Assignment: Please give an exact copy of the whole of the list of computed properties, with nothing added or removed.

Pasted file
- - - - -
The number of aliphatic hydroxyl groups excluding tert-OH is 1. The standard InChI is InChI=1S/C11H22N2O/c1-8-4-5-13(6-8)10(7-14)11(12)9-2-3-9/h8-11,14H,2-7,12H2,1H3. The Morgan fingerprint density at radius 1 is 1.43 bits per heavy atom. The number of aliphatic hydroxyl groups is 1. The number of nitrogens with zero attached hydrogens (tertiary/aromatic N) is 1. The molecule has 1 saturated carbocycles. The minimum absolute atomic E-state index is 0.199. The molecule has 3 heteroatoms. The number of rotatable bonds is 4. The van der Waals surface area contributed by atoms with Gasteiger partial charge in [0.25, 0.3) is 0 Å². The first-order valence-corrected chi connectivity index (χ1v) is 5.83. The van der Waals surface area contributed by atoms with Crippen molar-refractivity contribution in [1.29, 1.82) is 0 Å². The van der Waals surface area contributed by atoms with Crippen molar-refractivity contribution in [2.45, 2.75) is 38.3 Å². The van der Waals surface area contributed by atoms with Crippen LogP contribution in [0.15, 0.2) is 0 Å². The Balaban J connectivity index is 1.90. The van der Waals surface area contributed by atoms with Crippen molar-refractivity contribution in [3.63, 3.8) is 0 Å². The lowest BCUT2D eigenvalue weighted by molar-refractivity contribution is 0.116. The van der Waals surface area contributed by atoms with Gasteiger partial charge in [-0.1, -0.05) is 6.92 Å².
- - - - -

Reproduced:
The number of aliphatic hydroxyl groups excluding tert-OH is 1. The standard InChI is InChI=1S/C11H22N2O/c1-8-4-5-13(6-8)10(7-14)11(12)9-2-3-9/h8-11,14H,2-7,12H2,1H3. The Morgan fingerprint density at radius 1 is 1.43 bits per heavy atom. The number of aliphatic hydroxyl groups is 1. The number of nitrogens with zero attached hydrogens (tertiary/aromatic N) is 1. The molecule has 1 saturated carbocycles. The minimum absolute atomic E-state index is 0.199. The molecule has 3 heteroatoms. The number of rotatable bonds is 4. The van der Waals surface area contributed by atoms with Gasteiger partial charge in [0.25, 0.3) is 0 Å². The first-order valence-corrected chi connectivity index (χ1v) is 5.83. The van der Waals surface area contributed by atoms with Crippen molar-refractivity contribution in [1.29, 1.82) is 0 Å². The van der Waals surface area contributed by atoms with Crippen molar-refractivity contribution in [2.45, 2.75) is 38.3 Å². The van der Waals surface area contributed by atoms with Crippen LogP contribution in [0.15, 0.2) is 0 Å². The Balaban J connectivity index is 1.90. The van der Waals surface area contributed by atoms with Crippen molar-refractivity contribution in [3.63, 3.8) is 0 Å². The lowest BCUT2D eigenvalue weighted by molar-refractivity contribution is 0.116. The van der Waals surface area contributed by atoms with Gasteiger partial charge in [-0.1, -0.05) is 6.92 Å².